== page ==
A Study on Usefulness of Static Retinoscopy in Eyes Opened for Hyperopic School-aged Children
Chun, Young-Yun ; Park, Seong-Jong ; Song, Woo-Jin ; Lee, Seok-Ju ;
Journal of Korean Ophthalmic Optics Society, volume 17, issue 3, 2012, Pages 293~298
Purpose: We compared static retinoscopy in eyes opened with cycloplegic refraction depending on the hyperopia for school-aged children. Methods: There were 59 eyes (30 patients) who were divided into 3 groups - the mild hyperopia (+0.25 D ~ +1.00 D), moderate hyperopia (+1.25 D ~ +2.00 D) and high hyperopia (+2.25 D or more). They all had 0.8 visual acuity or more. Autorefraction and retinoscopy were performed prior to cycloplegic refraction, and then copmared with manifest refraction and cycloplegic refraction. Results: Hyperopia measured with static retinoscopy tends to be measured higher than manifest refraction for school-aged children. Changes of spherical power was statistically significant (p < 0.001). Changes of astigmatism was not statistically significant (p > 0.05). Conclusions: The difference between cycloplegic refraction and static retinoscopy was not significant for hyperopic school-aged children. The use of retinoscopy was limited for opticians because of legal constraints. The usage of static retinoscopy in eyes opened for optician should be generalized under the conditions not using the cycloplegic.
The Correlation of Myopic Refractive Error and Ocular Components in Primary School Students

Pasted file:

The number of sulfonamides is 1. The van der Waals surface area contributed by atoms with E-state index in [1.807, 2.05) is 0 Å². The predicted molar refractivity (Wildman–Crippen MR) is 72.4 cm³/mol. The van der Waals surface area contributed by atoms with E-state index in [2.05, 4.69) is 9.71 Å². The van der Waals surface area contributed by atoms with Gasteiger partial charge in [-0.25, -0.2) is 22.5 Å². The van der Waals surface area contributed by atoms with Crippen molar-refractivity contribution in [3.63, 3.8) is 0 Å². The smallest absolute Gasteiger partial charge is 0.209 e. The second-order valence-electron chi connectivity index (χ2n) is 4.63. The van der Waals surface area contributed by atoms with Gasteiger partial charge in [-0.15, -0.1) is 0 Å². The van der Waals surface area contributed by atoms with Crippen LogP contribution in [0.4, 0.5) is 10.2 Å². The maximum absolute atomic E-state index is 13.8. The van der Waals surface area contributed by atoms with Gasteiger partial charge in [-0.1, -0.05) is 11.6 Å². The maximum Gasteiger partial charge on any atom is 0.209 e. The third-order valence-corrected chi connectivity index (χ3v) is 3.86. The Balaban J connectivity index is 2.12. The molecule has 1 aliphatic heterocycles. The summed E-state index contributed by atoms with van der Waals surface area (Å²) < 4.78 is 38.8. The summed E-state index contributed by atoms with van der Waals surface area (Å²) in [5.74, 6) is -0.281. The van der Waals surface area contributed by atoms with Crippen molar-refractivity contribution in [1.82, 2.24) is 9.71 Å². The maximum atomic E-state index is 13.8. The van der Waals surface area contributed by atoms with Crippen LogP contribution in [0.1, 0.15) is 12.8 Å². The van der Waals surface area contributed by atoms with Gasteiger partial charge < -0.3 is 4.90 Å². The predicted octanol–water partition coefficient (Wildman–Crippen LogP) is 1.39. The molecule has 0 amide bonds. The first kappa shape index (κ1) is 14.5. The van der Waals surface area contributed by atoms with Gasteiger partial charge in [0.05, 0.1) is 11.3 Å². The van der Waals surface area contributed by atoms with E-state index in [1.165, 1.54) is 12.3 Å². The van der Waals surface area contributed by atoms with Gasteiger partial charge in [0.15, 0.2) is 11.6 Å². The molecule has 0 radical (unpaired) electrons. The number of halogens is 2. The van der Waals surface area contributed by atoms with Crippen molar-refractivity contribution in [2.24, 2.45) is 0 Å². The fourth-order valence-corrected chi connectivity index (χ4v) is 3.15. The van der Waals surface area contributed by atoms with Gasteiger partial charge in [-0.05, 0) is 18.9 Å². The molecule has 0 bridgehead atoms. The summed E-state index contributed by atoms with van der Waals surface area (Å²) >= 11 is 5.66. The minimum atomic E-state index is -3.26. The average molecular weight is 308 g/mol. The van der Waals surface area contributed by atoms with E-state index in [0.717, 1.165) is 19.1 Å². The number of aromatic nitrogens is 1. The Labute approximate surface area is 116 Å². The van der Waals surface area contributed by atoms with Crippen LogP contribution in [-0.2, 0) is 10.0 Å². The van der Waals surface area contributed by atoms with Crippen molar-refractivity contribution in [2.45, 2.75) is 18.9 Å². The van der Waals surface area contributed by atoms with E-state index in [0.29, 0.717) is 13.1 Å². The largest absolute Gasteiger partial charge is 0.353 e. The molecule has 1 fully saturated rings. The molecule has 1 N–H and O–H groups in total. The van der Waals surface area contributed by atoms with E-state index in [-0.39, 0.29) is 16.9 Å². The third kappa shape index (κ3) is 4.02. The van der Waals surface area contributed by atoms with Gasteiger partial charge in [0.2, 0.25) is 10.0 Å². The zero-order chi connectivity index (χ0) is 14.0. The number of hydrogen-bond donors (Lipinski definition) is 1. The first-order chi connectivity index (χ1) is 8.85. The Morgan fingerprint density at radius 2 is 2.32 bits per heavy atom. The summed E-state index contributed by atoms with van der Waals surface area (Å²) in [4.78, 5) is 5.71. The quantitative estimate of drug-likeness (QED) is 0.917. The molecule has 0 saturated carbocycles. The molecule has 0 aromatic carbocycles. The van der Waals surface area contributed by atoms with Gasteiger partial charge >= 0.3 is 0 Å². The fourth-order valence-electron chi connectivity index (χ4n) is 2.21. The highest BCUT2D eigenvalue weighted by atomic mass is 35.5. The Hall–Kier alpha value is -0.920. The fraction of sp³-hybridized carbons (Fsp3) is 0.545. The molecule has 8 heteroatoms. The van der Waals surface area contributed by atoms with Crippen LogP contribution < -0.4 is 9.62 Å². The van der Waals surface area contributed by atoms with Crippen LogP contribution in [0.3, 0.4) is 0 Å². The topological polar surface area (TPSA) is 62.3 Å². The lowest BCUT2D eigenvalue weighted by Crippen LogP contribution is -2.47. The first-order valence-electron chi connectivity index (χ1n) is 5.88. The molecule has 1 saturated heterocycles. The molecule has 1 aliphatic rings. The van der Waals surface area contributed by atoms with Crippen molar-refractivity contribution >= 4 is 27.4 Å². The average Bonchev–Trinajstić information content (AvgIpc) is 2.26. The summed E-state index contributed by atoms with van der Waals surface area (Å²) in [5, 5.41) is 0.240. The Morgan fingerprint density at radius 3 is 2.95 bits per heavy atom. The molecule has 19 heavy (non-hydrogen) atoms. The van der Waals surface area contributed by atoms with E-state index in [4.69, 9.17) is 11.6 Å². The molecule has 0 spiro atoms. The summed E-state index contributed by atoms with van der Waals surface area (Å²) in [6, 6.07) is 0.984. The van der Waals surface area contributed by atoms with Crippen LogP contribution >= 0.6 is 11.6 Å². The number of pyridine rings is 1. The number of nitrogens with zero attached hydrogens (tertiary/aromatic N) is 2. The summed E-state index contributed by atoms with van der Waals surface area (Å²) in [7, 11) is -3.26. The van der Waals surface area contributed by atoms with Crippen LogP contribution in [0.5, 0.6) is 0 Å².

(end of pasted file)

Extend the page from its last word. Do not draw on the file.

Jeon, Soon-Woo ; Lee, Hyun-Joo ; Hwang, Hye-Kyung ; Park, Chun-Man ;
Journal of Korean Ophthalmic Optics Society, volume 17, issue 3, 2012, Pages 299~303
Purpose: In this study the correlation among the myopic refractive error and ocular components in primary school students was investigated. Methods: The subjects were 62 children who had no eye diseases. The refractive error, corneal radius, anterior chamber depth, lens thickness, axial length were measured and analysed. Results: Myopic refractive error in primary school students was negatively correlated with the axial length (1~3rd grade r=-0.653, p=0.000/4~6th grade r=-0.742, p=0.000), AL/CR ratio (1~3rd grade r=-0.571, p=0.000/4~6th grade r=-0.852, p=0.000). Conclusions: It was shown that the axial length and axial length(AL)/corneal radius(CR) ratio were very important data for myopic refractive error in primary school students.
Aided Distance Visual Acuity and Refractive Error Changes by Using Smartphone
Kim, Bong-Hwan ; Han, Sun-Hee ; Shin, Young Gul ; Kim, Da Yeong ; Park, Jin Young ; Sin, Won Chul ; Yoon, Jeong Ho ;